A few months ago I asked if kuduro is dead. The question wasn’t all provocation: my recent trip to Luanda has shown me first hand how prevalent house music has become in Angola, in just a few years. But this is not to say kuduro has disappeared—far from it. Although we could have an endless debate about the evolution of musical creativity within Angolan kuduro, one thing is at least certain: kuduro is becoming more and more accepted by Angolan society. Case in point: the Kuduro International Conference I attended last month is symptomatic of a general choice by Angolan media groups to use kuduro to promote Angolan culture abroad.
This anecdote may help situate how bold this evolution is: On my first morning in Luanda, I stopped at a pastry shop with some of the other panelists, where a guy asked us where we were from, why we were here. When we started to explain we had come for the Kuduro International Conference, the guy stared at the heavens, and started going on and on about how Angolan culture is rich and varied, and how misled we were to look into kuduro, which is hardly culture, not even music and really not worth talking about at all, etc. A few years back, this was the dominant opinion, at least in the cidade, the center of the city, which still concentrates most of the wealth and power. But recent efforts to give kuduro some shine have been working—if you don’t trust my word, or the Angolan establishment’s word, take Killamu’s.
Download: Killamu, “Africano”
Killamu is a second-generation kuduro beatmaker. He was too young to be part of the first wave, in the early to mid-1990s. But by the time kuduro started to truly dominate Luanda’s musseques in the early 2000s, with groups like Os Lambas and Puto Prata, Killamu’s beats were playing throughout the city 24/7. Over the following decade, he continued to be one of the most sought after kuduro producers. Still, when I met him in 2009, he was unsatisfied with how little he saw in return for kuduro’s success, both in Angola and abroad:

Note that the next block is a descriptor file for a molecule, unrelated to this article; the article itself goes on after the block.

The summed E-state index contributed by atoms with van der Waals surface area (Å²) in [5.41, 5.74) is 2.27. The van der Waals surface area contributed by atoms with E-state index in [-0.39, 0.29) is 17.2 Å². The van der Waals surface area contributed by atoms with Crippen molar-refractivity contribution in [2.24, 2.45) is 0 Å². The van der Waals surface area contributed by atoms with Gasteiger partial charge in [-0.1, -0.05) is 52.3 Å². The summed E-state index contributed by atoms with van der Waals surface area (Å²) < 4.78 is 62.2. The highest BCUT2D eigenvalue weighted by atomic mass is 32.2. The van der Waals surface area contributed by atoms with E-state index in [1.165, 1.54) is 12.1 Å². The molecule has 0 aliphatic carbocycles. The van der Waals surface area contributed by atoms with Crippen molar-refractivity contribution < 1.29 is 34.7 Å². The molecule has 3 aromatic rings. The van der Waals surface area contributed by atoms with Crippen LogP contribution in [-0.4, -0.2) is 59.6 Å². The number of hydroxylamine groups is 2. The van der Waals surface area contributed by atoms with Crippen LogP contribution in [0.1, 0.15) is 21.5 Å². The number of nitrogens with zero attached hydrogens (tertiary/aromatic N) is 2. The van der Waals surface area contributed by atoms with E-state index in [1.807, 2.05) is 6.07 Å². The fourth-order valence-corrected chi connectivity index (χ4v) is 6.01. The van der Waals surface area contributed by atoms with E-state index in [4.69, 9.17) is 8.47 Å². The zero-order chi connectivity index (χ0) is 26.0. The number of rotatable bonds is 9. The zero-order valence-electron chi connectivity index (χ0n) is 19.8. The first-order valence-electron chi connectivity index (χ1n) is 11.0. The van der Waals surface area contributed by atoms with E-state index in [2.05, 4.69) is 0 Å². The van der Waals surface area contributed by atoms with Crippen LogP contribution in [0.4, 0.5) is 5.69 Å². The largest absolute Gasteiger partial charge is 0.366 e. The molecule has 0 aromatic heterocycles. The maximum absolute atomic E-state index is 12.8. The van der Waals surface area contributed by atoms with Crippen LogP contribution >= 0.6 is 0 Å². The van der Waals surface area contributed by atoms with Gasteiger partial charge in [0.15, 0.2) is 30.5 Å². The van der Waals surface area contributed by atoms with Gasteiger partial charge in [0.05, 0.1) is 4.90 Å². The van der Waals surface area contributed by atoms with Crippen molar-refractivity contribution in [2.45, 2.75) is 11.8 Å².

When we spoke, the idea was that I could help him develop an international career and give him an alternative to the limited sources of income he could hope for in Angola. Well, things didn’t really turn out that way. Although I do hope my efforts to promote his music globally have given him some kind of clout in Angola, the real improvement for Killamu has come from Angola’s growing recognition of kuduro, which gave him more respect and—more to the point—more business.
And I find myself just as addicted to kuduro as ever. Sometimes fellow DJs tell me it doesn’t matter where music is made anymore, but in the case of kuduro, I couldn’t disagree more. Even within Luanda, geography matters. If you didn’t learn how to make beats in Luanda’s ghettos, or if you don’t have some kind of direct lineage to such beatmakers, then you may be making good music, but it certainly isn’t kuduro, as defined by Fruity Loops masters from Rangel. (I don’t mean to tell aspiring producers from around the world not to make kuduro. Go for it. It doesn’t need to sound like it’s from Luanda to be good. And if you really want that sound, well, it’s possible—check out DJ Marfox, who does it extremely well without ever setting foot in Angola.)
Killamu’s song above, “Africano,” is a very simple batida, but it sums up my musical preference: the beat might be considered repetitive by some, or the production value not that high. I suppose so. But for me perfection lies in Killamu’s ability to make a computer sound bouncy. I grew up on hip-hop, MPCs, Premier, Pete Rock. Those guys didn’t make complex beats, they just perfected the art of the loop and made machines sound good. This is an art I feel is neglected all too often. Most successful dance music producers I can think of have a lot of talent—as sound engineers. When it comes to creativity in their beats, though, when it comes to the essence of what makes people dance, I feel they are mostly missing the point. They are too focused on sound design, and that’s why I always turn my head back to places like Luanda, where the art of making people dance is more spontaneous and, consequently, infinitely superior.